Stand Up to Adult Bullies

Organized by: Ali Gilmore

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When we think of bullies, most of us think of children being the victims—bullied on the school bus, on the playground, over the Internet or through text messages, but adults can be bullied too.

Examples of Adult Bullying

A neighbor who blows leaves into your yard while cleaning up theirs, the parent of your child’s teammate who starts rumors about your child, a rival sports fan who yells profanity and spills beer on you during a game—these are all examples of adult bullying behavior.

Consider this situation...You place your house on the market with a realtor you've just met. Just 9 days into the listing they pressure you to take an offer you consider too low. You say no, but they apply even more pressure stating you won't possibly ever get your asking price. You request support from the broker and then request to be released from your contract, but receive no response. After several days you pull your house from the listing and exercise your right to free speech by posting a negative review on Yelp. Instead of calling you and asking to find a way to settle the matter reasonably you are met with retaliatory hostility and threats of court action, demanding thousands of dollars in payment for services unrendered or else. Every time you agree to their demands they come back with more demands, sarcasm and an ever increasing cost to resolve the matter, continuing a cycle of insults and threats, never actually allowing the matter to resolve.

This is a very real situation, one that our friend Siobhan (Shivon) is facing right now.

After several weeks of trying to strike a compromise with this bully, Siobhan agreed to a financial reparation (that skyrocketed to $8,750 from the original $3,500) only to find they slipped into the agreement after her acceptance that she must "remove the negative Yelp review" along with gag order to never be able to speak of the situation publicly, essentially silencing her and violating her rights to free speech.

Today Siobhan is saying "No more" and has sought legal representation to end the harassment once and for all. You can show your support by sharing this campaign over your social media, by contributing to her legal fees here or by making a donation to any of the following charities that Siobhan volunteers for: Last Chance at Life - Animal Rescue ( and Team Janine - The Leukemia & Lymphoma Society (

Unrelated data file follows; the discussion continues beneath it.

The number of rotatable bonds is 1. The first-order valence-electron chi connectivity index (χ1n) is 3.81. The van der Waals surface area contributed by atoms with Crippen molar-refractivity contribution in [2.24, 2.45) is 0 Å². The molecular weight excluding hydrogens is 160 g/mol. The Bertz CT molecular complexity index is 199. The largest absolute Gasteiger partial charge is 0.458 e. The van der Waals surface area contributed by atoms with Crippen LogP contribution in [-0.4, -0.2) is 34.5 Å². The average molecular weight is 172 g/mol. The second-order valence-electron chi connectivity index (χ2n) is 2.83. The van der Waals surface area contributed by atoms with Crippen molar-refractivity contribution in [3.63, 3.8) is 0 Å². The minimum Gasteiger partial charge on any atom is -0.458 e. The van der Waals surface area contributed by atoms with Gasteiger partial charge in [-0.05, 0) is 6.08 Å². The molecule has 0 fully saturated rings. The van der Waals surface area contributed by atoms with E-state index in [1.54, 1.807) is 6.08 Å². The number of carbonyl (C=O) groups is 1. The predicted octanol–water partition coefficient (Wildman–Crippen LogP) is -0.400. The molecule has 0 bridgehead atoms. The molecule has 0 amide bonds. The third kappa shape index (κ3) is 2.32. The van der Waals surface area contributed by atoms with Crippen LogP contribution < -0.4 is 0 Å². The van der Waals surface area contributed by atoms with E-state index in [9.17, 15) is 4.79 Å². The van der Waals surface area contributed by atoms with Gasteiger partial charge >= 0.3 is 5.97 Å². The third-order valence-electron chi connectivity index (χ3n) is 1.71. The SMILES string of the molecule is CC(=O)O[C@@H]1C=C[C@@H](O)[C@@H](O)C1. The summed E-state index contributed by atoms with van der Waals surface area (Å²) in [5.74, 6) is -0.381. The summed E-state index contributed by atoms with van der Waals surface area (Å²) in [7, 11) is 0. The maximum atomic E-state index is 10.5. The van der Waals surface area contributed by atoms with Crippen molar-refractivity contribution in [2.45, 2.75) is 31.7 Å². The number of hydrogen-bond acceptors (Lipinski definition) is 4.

Why does bullying happen?
Bullies are opportunistic and tend to prey on people they perceive as a threat or that they dislike because of differences. They often choose targets who excel and are capable, dedicated, popular, intelligent and attractive but whose interpersonal style tends to be non-confrontational.

A bully’s goal is to gain control by making others feel angry or afraid through the use of verbal abuse such as; name-calling, sarcasm, threatening, mocking, insulting, ignoring or discrediting the person by spreading rumors.

Does this sound familiar? If you are being bullied, do not just ignore it and hope it goes away. It will not. If you are a witness to someone being bullied, do not just sit idly by. Being a passive bystander is the same as condoning the bully's action.

How to deal with adult bullys

Take inventory. Consider the motivation and the psychological state of the bully. Many bullies have been victims of bullying or abuse themselves. They most likely feel insecure or inadequate and are putting you down to make themselves appear more powerful.
Don’t take the bully’s behavior personally. His/Her actions have nothing to do with you and everything to do with his own problems.

Document what’s happening. Where and when does the behavior occur? Record the words the bully has said to you. If e-mail or texts have been sent, print them. Although each incident is significant, it is the pattern that reveals the intent.

Pay attention to your physical and emotional reactions, and remain calm. Bullies are looking for an emotional reaction, not a calm, problem-solving response.

Decide what course of action to take. If you get angry, your judgment gets clouded and you may say something you will regret later. If you withdraw, you suffer in silence and the cycle continues. Ask yourself if it is possible to distance yourself from this person. Maintain an open body posture (don’t cross your arms or glare). A calm, direct voice tone conveys assertiveness.

Remove yourself from the situation. You must work to change your own response to bullying by being assertive and setting healthy boundaries.

Get support! Confide in someone you trust—a family member, partner or close friend. An employee assistance professional can coach you in effectively handling strong negative emotions such as anger, shame, anxiety and depression that can result from bullying. If a bully threatens you with legal action, do not cower. Stand your ground!

Most of all, if you are being bullied or know someone who is, don’t just stand there. According to Megan Kelley Hall, co-editor of Dear Bully: Seventy Authors Tell Their Stories, “The bystander definitely has the power to help change the climate. Almost half of all bullying situations stop when a bystander gets involved. Helping doesn't mean getting into the bully's face, sometimes just the simple act of not giving the bully an audience or just taking the side of the victim is enough to get your point across."

Take a stand against adult bullying!

Click here to see the yelp review.


Organized by

Ali Gilmore

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